I too have seen too much good land paved over. Sequim has a fertile loam and is in an extremely mlld climate, which made it attractive for paving over for retirement homes :(

rainfall_mapWA.jpg
[Thumbnail for rainfall_mapWA.jpg]
 
James Landreth
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Apparently the map legend is separate lol. Here it is
rainfall_legend.jpg
[Thumbnail for rainfall_legend.jpg]
 
Christina Doyle
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We honestly havent nailed down a specific spot, in some ways we aren't picky.
We are both interested in fiber arts, are learning to spin our own yarn and raise our own angora rabbits. Eventually we'd like to consider yaks or or larger fiber animals, so colder and snowy winters are nice.
The map for precipitation is great! We were planning on dry eastern oregon, so little rainfall isnt a deal breaker for us. Mainly, we want to stay out far enough east to not be horribly affected if the huge cascadia quake happens. Im simply not lucky enough to try it with a 9.0 quake.
Ill look around the areas you mentioned specifically too.

I can't get started talking about paving and over development without heading down a multi paragraph rant ending in the broad condemnation of all mankind lmao, but yes. I hate it. The valley here is being eaten alive and it's horrific to witness.
 
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Thanks James, for such a good description of the region very close to where my husband and I moved to 16 months ago--west of Longview, in Cowlitz County just south of Lewis County.  Do any of you from this area know of any permaculture books specific to what works in SW Washington, West of the Cascades, or the Pacific Northwest?   I have Gaia's Garden and Steve Solomon's "Growing Vegetables West of the Cascades," but am still looking for more that joins what works with gardening into what works in permaculture here.  Thanks.  
 
James Landreth
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I don't know of any off the top of my head. The encyclopedia of country living is one of my favorites though, in general. If you'd like you're welcome to visit me and probably some of my friends around here, to see how we garden and ask questions. We're always learning but collectively we have a lot of experience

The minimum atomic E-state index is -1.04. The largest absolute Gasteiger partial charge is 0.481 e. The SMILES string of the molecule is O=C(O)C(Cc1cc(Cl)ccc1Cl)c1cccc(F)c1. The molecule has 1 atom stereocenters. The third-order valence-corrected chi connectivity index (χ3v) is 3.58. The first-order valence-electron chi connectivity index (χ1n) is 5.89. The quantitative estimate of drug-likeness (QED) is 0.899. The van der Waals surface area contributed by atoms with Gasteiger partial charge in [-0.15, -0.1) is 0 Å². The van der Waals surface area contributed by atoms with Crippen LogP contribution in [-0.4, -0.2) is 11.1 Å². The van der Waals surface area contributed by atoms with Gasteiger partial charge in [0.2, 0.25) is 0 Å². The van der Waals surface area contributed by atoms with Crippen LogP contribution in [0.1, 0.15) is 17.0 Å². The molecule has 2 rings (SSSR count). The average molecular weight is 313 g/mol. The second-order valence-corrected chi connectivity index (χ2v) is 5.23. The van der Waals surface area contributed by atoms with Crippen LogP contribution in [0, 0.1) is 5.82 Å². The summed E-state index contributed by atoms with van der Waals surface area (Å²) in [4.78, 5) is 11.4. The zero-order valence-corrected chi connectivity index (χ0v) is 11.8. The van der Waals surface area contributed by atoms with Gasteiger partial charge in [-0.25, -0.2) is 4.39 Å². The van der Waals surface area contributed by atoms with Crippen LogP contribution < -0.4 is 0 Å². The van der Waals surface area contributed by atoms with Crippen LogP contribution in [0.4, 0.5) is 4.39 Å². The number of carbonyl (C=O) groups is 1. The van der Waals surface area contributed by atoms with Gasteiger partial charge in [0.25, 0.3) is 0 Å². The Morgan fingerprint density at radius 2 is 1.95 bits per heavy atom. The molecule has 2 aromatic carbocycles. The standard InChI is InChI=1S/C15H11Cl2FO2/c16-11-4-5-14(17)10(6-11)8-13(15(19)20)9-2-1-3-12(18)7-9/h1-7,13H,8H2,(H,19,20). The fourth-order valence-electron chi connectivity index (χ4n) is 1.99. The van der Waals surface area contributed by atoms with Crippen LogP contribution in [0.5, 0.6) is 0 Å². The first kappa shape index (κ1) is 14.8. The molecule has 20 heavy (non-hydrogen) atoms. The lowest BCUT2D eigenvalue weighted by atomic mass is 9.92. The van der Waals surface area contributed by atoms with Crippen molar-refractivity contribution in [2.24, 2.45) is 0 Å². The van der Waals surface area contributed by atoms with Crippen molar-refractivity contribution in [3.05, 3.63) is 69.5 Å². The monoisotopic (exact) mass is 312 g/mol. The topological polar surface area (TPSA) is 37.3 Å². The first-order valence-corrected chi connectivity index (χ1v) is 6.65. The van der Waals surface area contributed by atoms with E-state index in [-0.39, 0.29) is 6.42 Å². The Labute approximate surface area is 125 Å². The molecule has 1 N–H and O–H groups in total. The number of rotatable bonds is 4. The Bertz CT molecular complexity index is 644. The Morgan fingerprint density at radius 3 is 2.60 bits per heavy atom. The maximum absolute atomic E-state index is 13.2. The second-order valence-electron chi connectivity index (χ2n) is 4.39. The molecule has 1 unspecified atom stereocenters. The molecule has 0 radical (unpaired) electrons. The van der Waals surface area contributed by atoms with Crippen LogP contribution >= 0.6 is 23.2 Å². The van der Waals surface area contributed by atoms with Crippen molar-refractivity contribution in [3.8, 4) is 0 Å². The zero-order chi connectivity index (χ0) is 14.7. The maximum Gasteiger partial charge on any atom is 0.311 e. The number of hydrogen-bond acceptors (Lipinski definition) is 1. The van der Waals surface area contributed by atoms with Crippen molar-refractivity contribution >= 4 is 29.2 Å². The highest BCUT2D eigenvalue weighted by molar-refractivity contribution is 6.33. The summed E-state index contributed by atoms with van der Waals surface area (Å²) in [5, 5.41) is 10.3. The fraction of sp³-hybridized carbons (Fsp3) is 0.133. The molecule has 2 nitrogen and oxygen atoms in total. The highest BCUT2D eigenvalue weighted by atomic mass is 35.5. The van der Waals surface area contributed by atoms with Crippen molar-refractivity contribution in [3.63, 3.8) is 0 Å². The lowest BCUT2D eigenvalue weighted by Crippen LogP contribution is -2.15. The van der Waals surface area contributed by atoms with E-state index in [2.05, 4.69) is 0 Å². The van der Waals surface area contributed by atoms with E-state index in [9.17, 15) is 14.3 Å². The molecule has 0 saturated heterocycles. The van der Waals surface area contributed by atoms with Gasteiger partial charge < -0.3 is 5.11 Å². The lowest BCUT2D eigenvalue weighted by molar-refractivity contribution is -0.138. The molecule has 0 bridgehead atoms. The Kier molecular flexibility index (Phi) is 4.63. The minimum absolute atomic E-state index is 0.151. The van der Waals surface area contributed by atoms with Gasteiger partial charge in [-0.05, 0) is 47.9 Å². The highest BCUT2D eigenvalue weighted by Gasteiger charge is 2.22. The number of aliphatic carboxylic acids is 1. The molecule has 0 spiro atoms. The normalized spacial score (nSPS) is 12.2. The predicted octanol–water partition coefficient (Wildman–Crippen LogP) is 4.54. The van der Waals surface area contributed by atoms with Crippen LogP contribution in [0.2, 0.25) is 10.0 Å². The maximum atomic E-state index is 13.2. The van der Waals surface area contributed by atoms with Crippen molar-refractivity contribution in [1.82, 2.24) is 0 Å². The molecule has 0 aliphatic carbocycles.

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Just north of you in Olympia/Lacey. Looking for property around the area, or possibly working my parents place in Yelm.

I do like the area, and am considering possibly Lewis County for land purchase if I keep having trouble finding a good spot in Thurston.

I am going to start putting together a list of plants to start at my parents, I'd like to get a bunch of stuff growing this spring to get stuff started until I can spend more time there. Want to grow mostly nitrogen fixing/green manure plants and trees to add some much needed hummus. Most of the area is rocky soil that drains super quick. Do have some wetlands though but they are a bit lower so hard to harvest the water to rest of the property. Hoping to build a swale on contour to get stuff started
 
James Landreth
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That's great. I go to Olympia all the time. In fact I should be working to develop a site up there this spring. It sounds like you're going in the right direction at your parents' place. Down here we've been planting black walnut, heartnut, butternut, mayhaw, and jujube in mounds in really wet areas. We use Pacific crabapple and American persimmon as rootstock for these areas too